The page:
At 2:30 PM on a bright December day, the orb of sun blazes through a lower quadrant of the picture window at the back of Union College’s Memorial Chapel, blasting its light across several center pews.
I settled myself into the front one (leg room!) knowing that by the time the Boston Camerata concert begins, in half an hour, that orb will have slipped out of sight.
“A Medieval Christmas” offered selections from the 10th to the 15th centuries – 500 years of music in celebration of the holiday, sacred and secular. That’s a huge window of time, far larger than most classical-music concerts offer, and the variety of pieces and cultures of origin became itself a set of windows, from tenth-century Spain through 13th-century France and England and into Holland a century later and Germany a century later still.
Given the spare notation and shocking lack of original recordings, the ensemble offers a best guess as to the performance practice – but it’s an enlightened, very educated guess. When former music director Joel Cohen and the ensemble put together this program (it’s one of several Christmas programs they offer) in 1974, Cohen already was recognized as one of the leaders in early-music scholarship.
And the program has evolved over the years, even as faces in the ensemble have changed and longtime member Anne Azéma took over Cohen’s position. Soprano Azéma also has contributed her expertise as the program developed over the years, and maintains the most important aspect of its presentation: it works well in front of an audience.
Music is a real-time experience, best witnessed in person. As compelling as Boston Camerata’s recordings may sound – and “Medieval Christmas” is one of several that get frequent rotation in my house – the up-close timbre and excitement of voices and instruments can’t be speaker replicated. During the course of a couple of hours, we – the several hundred who filled the hall – journeyed with them as these little windows of disjointed time opened into one another and smoothly tied together so many different musical thoughts about this particular time of year and the stories that inform it.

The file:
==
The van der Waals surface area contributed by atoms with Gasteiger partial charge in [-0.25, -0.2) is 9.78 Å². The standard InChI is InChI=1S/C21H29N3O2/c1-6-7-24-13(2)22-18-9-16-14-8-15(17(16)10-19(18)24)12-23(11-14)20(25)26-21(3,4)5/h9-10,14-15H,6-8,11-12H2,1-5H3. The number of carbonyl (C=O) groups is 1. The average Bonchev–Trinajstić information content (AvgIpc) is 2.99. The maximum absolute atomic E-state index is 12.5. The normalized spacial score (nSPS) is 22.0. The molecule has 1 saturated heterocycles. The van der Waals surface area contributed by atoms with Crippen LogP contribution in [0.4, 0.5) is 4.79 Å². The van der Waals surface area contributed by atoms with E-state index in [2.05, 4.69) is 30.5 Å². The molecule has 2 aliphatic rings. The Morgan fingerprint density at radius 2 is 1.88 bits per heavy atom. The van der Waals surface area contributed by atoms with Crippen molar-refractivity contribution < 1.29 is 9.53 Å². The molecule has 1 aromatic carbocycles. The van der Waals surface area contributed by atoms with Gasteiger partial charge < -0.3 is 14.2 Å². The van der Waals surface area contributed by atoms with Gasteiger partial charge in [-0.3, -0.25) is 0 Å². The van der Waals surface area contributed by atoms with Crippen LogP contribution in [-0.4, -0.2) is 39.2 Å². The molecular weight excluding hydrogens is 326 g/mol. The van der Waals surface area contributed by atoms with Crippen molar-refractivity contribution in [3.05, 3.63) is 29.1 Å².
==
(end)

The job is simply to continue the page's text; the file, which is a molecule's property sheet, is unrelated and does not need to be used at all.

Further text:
Growing up with an anticipation of Christmas caused it to become an event whose season seemed to hurtle past in a frenzy of shopping even as the day loped nearer more slowly than any other. The time we spent with Boston Camerata froze that process for a couple of hours, even as that couple of hours gave us the lovely spectacle of the sky outside, its blue re-colored by the colored panes in the much-mullioned chapel window, deepening into a checkerboard of purples as dusk deepened it into darkness by the concert’s end.
Those couple of hours of concert have another characteristic, the one that keeps me returning year after year. For all of the musical richness that’s offered, there’s a stillness at the program’s heart. Comparative stillness, I should say. I doubt that the lives of the people who originally sang and enjoyed this music had any of the frenzy we take for granted as “life,” and their music reflects this legacy. It’s hard to find that measure of stillness these days unless you pursue it late at night; how nice to enjoy it during an afternoon in the company of some like-minded people and the deepening sky.